Academic journal article The Science Teacher

Going Extinct

Academic journal article The Science Teacher

Going Extinct

Article excerpt

Extinction is the fate of every species on Earth. Millions of species have appeared (speciation) and disappeared (extinction) since life began. In fact, 99% of all species that have ever existed are gone (Friedland and Relyea 2012). Extinction is natural: Environmental conditions change, a species fails to adapt, and its population dwindles to zero.

Background extinction: Every year, approximately one species among all living things, on average, becomes extinct (Friedland and Relyea 2012). Meanwhile, new species arise through evolution and speciation. For example, if two populations of the same species are isolated geographically and reproductively, they may become two new species. Because speciation is faster than background extinction, species grow in number over time. Scientists have identified almost 1.5 million current species but estimate the total may be about 8.7 million (Mora 2011) and possibly much higher.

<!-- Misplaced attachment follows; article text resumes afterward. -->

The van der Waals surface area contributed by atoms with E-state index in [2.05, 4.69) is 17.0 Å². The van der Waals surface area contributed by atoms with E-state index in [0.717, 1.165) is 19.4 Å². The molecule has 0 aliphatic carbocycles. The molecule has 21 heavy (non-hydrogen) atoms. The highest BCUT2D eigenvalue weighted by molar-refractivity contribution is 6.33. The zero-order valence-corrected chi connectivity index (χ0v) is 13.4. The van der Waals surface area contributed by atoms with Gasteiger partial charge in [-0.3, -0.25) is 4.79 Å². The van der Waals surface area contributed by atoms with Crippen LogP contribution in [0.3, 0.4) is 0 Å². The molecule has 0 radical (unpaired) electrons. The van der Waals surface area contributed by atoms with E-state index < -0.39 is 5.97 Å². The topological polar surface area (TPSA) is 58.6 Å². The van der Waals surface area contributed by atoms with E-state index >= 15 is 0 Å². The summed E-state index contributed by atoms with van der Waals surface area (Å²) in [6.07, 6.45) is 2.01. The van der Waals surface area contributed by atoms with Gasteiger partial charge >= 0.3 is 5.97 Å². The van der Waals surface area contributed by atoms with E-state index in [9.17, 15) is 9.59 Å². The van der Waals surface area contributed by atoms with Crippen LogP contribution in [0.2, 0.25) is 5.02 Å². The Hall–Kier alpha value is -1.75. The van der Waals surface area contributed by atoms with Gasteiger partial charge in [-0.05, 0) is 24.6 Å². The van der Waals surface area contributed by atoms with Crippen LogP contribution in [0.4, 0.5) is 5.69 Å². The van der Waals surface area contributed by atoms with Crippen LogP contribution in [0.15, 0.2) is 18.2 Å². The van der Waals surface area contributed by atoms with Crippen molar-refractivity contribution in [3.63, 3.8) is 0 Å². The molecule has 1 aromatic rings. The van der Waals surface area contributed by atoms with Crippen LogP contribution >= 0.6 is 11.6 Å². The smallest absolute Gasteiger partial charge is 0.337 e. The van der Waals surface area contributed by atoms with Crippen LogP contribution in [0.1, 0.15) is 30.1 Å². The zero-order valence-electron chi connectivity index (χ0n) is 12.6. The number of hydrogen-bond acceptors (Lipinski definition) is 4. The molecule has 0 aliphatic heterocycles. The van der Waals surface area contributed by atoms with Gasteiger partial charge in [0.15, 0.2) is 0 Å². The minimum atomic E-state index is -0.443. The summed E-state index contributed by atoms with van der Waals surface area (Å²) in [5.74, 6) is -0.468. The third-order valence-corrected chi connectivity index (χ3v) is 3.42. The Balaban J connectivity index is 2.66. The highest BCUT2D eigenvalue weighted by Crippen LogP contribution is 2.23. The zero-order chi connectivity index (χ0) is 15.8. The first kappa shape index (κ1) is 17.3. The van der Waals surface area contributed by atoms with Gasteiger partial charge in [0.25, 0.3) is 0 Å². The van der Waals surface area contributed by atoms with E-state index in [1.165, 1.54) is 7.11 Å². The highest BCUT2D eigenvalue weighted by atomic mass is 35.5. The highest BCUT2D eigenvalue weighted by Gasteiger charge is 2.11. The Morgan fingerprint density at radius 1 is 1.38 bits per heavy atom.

Mass extinction: When a global environmental change occurs, the Earth can experience a mass extinction. The most recent--the Cretaceous-Tertiary extinction--happened about 65 million years ago, possibly due to a several-km-wide meteorite striking the Earth. This extinction claimed the dinosaurs and an estimated 16% of marine families, 47% of marine genera, and 18% of land vertebrate families (Davis and Nagle 2010). Five mass extinctions have occurred, and some scientists worry that a sixth is happening now. Evidence for this includes increasing extinction rates and decreasing biodiversity (Davis and Nagle 2010).

Classroom activities

Species extinction relates to units on evolution, natural selection, speciation, extinction, biodiversity, and/or human impacts on ecosystems.

In a New York Times Learning Network activity, students learn about mass extinctions, map extinction events to a geologic timeline, and explore whether human influences may lead to another major extinction (see "On the web").

In the "Extinction: Is It Inevitable?" activity from the Science Education Resource Center (SERC) at Carleton College, students read an article about past mass extinctions and the current rate of species loss; and then you may choose from various activities, ranging from having students respond to discussion questions about the article to creating an extinction chart (see "On the web"). …

Search by... Author
Show... All Results Primary Sources Peer-reviewed

Oops!

An unknown error has occurred. Please click the button below to reload the page. If the problem persists, please try again in a little while.